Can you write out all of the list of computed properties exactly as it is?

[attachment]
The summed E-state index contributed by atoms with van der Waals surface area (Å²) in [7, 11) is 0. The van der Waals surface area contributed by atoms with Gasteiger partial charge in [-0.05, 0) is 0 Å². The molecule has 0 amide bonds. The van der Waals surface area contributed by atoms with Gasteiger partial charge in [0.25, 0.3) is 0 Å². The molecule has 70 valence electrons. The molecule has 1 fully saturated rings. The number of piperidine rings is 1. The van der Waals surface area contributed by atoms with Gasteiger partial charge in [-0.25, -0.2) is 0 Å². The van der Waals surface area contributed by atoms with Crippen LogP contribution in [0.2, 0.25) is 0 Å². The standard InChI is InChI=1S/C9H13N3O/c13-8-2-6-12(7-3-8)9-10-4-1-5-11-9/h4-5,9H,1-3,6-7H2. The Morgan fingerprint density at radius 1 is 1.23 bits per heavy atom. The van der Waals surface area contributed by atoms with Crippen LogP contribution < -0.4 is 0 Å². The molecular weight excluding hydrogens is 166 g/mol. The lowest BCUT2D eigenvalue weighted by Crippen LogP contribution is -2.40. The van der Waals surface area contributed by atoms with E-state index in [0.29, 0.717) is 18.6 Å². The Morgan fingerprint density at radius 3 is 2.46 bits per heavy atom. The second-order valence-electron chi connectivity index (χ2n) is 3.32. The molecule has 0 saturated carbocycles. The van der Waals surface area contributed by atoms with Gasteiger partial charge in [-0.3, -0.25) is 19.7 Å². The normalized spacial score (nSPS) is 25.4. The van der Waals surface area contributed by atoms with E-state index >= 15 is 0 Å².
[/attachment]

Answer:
The summed E-state index contributed by atoms with van der Waals surface area (Å²) in [7, 11) is 0. The van der Waals surface area contributed by atoms with Gasteiger partial charge in [-0.05, 0) is 0 Å². The molecule has 0 amide bonds. The van der Waals surface area contributed by atoms with Gasteiger partial charge in [0.25, 0.3) is 0 Å². The molecule has 70 valence electrons. The molecule has 1 fully saturated rings. The number of piperidine rings is 1. The van der Waals surface area contributed by atoms with Gasteiger partial charge in [-0.25, -0.2) is 0 Å². The van der Waals surface area contributed by atoms with Crippen LogP contribution in [0.2, 0.25) is 0 Å². The standard InChI is InChI=1S/C9H13N3O/c13-8-2-6-12(7-3-8)9-10-4-1-5-11-9/h4-5,9H,1-3,6-7H2. The Morgan fingerprint density at radius 1 is 1.23 bits per heavy atom. The van der Waals surface area contributed by atoms with Crippen LogP contribution < -0.4 is 0 Å². The molecular weight excluding hydrogens is 166 g/mol. The lowest BCUT2D eigenvalue weighted by Crippen LogP contribution is -2.40. The van der Waals surface area contributed by atoms with E-state index in [0.29, 0.717) is 18.6 Å². The Morgan fingerprint density at radius 3 is 2.46 bits per heavy atom. The second-order valence-electron chi connectivity index (χ2n) is 3.32. The molecule has 0 saturated carbocycles. The van der Waals surface area contributed by atoms with Gasteiger partial charge in [-0.3, -0.25) is 19.7 Å². The normalized spacial score (nSPS) is 25.4. The van der Waals surface area contributed by atoms with E-state index >= 15 is 0 Å².